Interview Techniques Roundtable with Julie Evans and Marsha Mills
On Thursday, March 26th in the 228 ETB Building, Julie Evans and Marsha Mills discussed interview techniques with the GDA. As an important first step, the Design Faculty talked about how students should approach the criticism of a portfolio piece.
“Many interviews fail because an interviewee takes things personally.” opened Marsha Mills. “They cannot listen to the criticism of their work without attacking the person who brought it up.”
Students were able to relate this to critique sessions in the classroom when other students had lashed out at constructive criticism.
“We understand that this work is ‘your baby'” added Julie Evans, “but in the end its just a representation of what you can do. The work is used to communicate an idea to an audience. Its not about you.” Attendees went around the room and discussed the finer points of using their work as an object, and while they worked hard, it was not connected to them personally., in the third person if you may.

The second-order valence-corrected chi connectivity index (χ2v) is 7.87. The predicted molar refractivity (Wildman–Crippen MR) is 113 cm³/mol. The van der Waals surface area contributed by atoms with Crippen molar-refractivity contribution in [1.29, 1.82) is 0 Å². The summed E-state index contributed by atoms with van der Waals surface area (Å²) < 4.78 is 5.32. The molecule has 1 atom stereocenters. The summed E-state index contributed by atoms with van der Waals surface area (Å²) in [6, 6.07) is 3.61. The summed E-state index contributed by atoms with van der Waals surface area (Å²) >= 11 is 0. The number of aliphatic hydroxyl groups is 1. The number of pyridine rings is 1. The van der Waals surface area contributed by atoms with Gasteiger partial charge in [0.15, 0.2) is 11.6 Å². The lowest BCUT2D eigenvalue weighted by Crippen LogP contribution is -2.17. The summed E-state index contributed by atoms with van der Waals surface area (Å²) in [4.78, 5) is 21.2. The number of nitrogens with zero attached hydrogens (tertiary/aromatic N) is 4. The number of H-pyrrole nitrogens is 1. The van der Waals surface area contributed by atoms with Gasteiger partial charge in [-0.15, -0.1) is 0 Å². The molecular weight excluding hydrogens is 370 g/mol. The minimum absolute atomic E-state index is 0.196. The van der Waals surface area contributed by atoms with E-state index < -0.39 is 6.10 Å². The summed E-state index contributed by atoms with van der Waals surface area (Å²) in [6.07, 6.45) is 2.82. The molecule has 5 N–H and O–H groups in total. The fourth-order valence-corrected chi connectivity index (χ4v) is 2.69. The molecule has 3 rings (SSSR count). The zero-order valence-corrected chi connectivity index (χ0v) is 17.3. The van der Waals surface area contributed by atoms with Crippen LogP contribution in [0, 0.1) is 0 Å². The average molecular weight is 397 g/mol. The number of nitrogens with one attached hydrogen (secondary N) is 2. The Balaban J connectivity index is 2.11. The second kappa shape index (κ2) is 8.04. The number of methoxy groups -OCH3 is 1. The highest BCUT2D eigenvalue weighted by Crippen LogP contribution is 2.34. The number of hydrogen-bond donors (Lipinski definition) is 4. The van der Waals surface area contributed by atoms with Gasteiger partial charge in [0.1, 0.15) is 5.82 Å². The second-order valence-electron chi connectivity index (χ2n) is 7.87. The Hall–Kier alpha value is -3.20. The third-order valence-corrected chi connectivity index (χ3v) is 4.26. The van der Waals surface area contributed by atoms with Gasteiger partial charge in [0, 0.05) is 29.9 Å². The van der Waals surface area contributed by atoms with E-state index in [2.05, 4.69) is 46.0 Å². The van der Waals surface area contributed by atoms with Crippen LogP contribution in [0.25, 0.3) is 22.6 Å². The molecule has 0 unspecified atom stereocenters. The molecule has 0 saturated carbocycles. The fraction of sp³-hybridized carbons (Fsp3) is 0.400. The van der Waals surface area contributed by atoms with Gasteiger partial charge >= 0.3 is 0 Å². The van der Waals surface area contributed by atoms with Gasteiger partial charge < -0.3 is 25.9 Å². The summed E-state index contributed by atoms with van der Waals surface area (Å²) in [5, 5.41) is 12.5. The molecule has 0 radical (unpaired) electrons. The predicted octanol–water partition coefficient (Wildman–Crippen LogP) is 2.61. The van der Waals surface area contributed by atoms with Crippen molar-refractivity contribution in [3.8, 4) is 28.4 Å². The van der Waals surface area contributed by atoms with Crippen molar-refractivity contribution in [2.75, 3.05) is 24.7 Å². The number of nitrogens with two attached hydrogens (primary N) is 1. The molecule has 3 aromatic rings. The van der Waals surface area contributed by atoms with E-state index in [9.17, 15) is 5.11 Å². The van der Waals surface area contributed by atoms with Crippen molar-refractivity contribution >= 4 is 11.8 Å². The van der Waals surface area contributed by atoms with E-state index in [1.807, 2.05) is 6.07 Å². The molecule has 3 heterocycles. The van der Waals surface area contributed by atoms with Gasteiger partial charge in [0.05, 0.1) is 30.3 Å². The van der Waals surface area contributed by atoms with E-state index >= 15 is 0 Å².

“In the real world an Art Director may request you execute this with ‘x,y,z’ added for better effectiveness,” Added Marsha Mills. “If you don’t do what they ask, you better have a good answer, a strong conviction, or another job lined up.”
“Your client may also love your designs, but hate your colors,” remarked Julie Evans. “They might make poor decisions, but in the end, the website is really theirs. You cannot give them what they dislike and expect full pay.”
As time wound down, the roundtable discussed how to begin critique sessions:
- Starting with the positive remarks rather than negative.
- Stimulating ideas that make the artist want to explore more by asking questions
- Making connections between it and other pieces
- Discussing how the piece might be integrated into a a system
- Giving constructive criticism to help make it a stronger piece
- Making sure the objectives are met for that target audience
All told, the session was useful, and students felt they were more prepared.